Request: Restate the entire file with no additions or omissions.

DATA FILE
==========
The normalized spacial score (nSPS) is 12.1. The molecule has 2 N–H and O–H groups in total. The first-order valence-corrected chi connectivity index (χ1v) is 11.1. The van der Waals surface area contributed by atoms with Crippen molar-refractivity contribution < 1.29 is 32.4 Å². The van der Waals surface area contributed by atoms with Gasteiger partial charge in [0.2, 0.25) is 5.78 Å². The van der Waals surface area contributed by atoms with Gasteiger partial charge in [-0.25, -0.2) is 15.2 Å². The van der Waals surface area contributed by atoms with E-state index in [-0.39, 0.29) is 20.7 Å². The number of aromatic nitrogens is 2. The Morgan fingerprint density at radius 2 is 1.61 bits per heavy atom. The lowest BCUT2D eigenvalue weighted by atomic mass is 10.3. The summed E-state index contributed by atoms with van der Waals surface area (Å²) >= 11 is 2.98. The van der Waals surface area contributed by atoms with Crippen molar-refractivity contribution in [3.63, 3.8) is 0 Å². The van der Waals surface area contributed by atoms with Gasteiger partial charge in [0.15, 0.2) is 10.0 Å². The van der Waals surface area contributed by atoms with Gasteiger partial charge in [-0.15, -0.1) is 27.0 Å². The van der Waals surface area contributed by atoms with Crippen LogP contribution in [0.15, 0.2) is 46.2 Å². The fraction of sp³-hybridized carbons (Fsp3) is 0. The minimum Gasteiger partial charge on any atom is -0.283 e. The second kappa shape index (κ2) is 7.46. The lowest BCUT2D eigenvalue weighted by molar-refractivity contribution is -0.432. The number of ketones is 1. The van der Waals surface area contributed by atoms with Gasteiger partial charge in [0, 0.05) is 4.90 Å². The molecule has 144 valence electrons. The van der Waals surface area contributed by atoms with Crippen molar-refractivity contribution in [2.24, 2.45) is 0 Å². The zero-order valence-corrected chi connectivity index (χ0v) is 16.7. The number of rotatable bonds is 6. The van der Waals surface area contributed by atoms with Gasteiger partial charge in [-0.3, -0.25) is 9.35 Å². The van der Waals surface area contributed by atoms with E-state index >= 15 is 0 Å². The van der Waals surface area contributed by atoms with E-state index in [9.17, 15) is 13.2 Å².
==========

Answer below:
The normalized spacial score (nSPS) is 12.1. The molecule has 2 N–H and O–H groups in total. The first-order valence-corrected chi connectivity index (χ1v) is 11.1. The van der Waals surface area contributed by atoms with Crippen molar-refractivity contribution < 1.29 is 32.4 Å². The van der Waals surface area contributed by atoms with Gasteiger partial charge in [0.2, 0.25) is 5.78 Å². The van der Waals surface area contributed by atoms with Gasteiger partial charge in [-0.25, -0.2) is 15.2 Å². The van der Waals surface area contributed by atoms with E-state index in [-0.39, 0.29) is 20.7 Å². The number of aromatic nitrogens is 2. The Morgan fingerprint density at radius 2 is 1.61 bits per heavy atom. The lowest BCUT2D eigenvalue weighted by atomic mass is 10.3. The summed E-state index contributed by atoms with van der Waals surface area (Å²) >= 11 is 2.98. The van der Waals surface area contributed by atoms with Crippen molar-refractivity contribution in [3.63, 3.8) is 0 Å². The van der Waals surface area contributed by atoms with Gasteiger partial charge in [0.15, 0.2) is 10.0 Å². The van der Waals surface area contributed by atoms with Gasteiger partial charge in [-0.15, -0.1) is 27.0 Å². The van der Waals surface area contributed by atoms with Crippen LogP contribution in [0.15, 0.2) is 46.2 Å². The fraction of sp³-hybridized carbons (Fsp3) is 0. The minimum Gasteiger partial charge on any atom is -0.283 e. The second kappa shape index (κ2) is 7.46. The lowest BCUT2D eigenvalue weighted by molar-refractivity contribution is -0.432. The number of ketones is 1. The van der Waals surface area contributed by atoms with Gasteiger partial charge in [0, 0.05) is 4.90 Å². The molecule has 144 valence electrons. The van der Waals surface area contributed by atoms with Crippen molar-refractivity contribution in [2.24, 2.45) is 0 Å². The zero-order valence-corrected chi connectivity index (χ0v) is 16.7. The number of rotatable bonds is 6. The van der Waals surface area contributed by atoms with Gasteiger partial charge in [-0.3, -0.25) is 9.35 Å². The van der Waals surface area contributed by atoms with E-state index >= 15 is 0 Å². The van der Waals surface area contributed by atoms with E-state index in [9.17, 15) is 13.2 Å².